This post is going to be very different than rest of my posts - a lot more personal. Through the past few years, I have learnt the importance of connection between mental diet and physical diet. My food blog wouldn't be my food blog if I wasn't talking about Mindful Eating. Although I consider myself very privileged and I am grateful for all the food and dining experiences I have had, my relationship with food became rocky during the pandemic. Like many others during the pandemic, I struggled with my diet. And that struggle is what brought me to Mindful Eating and helping me improve my relationship with food to a level that I would not have thought about reaching if I hadn't struggled. For more context, here is a little bit about what was happening. I have always been lucky to be surrounded by good people wherever I am & I have never thought much about what I am eating or not eating even though I have always been a healthy eater and have worked out/played sports my entire life. But it was during the pandemic I learnt the mind games of eating.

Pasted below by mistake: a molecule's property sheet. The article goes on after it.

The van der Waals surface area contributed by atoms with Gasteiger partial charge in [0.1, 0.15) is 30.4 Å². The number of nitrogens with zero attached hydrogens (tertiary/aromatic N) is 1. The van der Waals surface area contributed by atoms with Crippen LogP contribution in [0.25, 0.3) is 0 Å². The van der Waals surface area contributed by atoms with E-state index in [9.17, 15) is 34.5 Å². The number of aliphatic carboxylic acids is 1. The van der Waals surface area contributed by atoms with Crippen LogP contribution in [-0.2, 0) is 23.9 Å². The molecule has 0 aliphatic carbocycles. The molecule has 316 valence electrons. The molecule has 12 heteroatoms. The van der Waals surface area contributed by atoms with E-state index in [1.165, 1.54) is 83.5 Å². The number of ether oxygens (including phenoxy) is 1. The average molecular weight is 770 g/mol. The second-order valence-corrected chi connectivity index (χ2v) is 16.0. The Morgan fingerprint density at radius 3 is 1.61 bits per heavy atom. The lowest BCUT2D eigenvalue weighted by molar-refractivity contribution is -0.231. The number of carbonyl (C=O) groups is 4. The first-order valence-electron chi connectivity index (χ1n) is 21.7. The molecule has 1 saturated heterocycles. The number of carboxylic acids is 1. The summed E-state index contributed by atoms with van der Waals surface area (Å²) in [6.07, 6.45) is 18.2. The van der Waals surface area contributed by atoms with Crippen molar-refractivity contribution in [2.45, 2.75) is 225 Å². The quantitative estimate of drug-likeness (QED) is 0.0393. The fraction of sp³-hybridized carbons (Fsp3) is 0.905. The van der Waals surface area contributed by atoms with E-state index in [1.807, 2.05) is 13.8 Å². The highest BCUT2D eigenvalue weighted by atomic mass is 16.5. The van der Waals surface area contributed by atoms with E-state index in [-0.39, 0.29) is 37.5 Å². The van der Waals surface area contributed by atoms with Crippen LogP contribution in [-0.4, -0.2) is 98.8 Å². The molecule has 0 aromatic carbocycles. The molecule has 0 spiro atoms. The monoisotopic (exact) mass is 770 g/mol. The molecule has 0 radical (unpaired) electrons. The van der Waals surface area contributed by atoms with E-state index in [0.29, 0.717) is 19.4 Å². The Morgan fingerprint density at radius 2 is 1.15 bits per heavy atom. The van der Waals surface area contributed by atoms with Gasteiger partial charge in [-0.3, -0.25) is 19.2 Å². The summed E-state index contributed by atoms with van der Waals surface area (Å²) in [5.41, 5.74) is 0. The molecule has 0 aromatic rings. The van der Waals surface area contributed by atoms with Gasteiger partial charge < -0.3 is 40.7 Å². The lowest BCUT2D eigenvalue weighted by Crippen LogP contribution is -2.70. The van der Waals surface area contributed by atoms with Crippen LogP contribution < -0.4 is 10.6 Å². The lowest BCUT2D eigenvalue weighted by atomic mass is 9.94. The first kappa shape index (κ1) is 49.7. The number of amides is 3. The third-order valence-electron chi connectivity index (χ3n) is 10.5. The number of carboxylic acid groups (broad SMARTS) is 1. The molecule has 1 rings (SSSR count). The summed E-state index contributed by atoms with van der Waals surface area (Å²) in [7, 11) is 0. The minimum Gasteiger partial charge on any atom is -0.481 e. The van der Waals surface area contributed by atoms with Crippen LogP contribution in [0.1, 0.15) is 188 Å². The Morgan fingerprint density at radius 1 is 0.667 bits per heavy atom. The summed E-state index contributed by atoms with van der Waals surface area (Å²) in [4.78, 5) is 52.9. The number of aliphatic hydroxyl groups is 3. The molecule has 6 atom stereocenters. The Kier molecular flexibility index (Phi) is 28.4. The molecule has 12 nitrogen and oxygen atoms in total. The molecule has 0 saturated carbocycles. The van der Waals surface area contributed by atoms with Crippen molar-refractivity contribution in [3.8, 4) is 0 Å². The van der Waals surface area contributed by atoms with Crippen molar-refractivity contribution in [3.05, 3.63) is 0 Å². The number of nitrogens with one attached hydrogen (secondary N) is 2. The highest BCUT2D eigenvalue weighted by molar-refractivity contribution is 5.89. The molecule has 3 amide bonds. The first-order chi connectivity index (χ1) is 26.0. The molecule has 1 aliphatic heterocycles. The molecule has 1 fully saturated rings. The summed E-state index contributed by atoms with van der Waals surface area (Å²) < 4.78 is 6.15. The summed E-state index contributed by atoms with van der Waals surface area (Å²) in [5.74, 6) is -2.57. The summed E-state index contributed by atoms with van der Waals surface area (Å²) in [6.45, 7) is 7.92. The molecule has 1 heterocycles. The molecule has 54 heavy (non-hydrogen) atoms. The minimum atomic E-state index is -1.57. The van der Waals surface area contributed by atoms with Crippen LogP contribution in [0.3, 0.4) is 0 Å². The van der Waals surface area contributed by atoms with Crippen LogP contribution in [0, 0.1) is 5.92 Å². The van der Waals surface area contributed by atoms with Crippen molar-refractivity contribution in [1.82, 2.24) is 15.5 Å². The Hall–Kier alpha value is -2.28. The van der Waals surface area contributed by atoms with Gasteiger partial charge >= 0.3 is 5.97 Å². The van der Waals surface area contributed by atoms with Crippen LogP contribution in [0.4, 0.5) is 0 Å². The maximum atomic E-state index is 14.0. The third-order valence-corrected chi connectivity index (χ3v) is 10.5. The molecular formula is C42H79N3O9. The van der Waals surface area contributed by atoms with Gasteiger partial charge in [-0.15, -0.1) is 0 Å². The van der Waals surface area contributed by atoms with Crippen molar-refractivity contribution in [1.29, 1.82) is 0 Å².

I was 21 years old and staying back in my college town after the pandemic hit. My first semester of senior year was full of a lot of anxiety. Questions related to graduating college, adjusting to the pandemic lifestyle, my future, stress of classes during the pandemic, my on-campus job, and not having been home in almost a year started taking a toll on me. I lost interest in cooking and the only times I consistently ate was when I had plans to eat with my friends. To top it, 12 days before I was supposed to travel back to the UAE in November 2020, I had to go into quarantine for exposure to COVID-19 (I did not have COVID, several of my friends did though). Those 12 days were some of the most stressful days & it directly affected my appetite. I would often get sick because of the stress and had honestly lost a lot of my appetite. Sometimes I couldn't eat and wouldn't be able to make it to my classes even though I could only attend them online because of being in quarantine.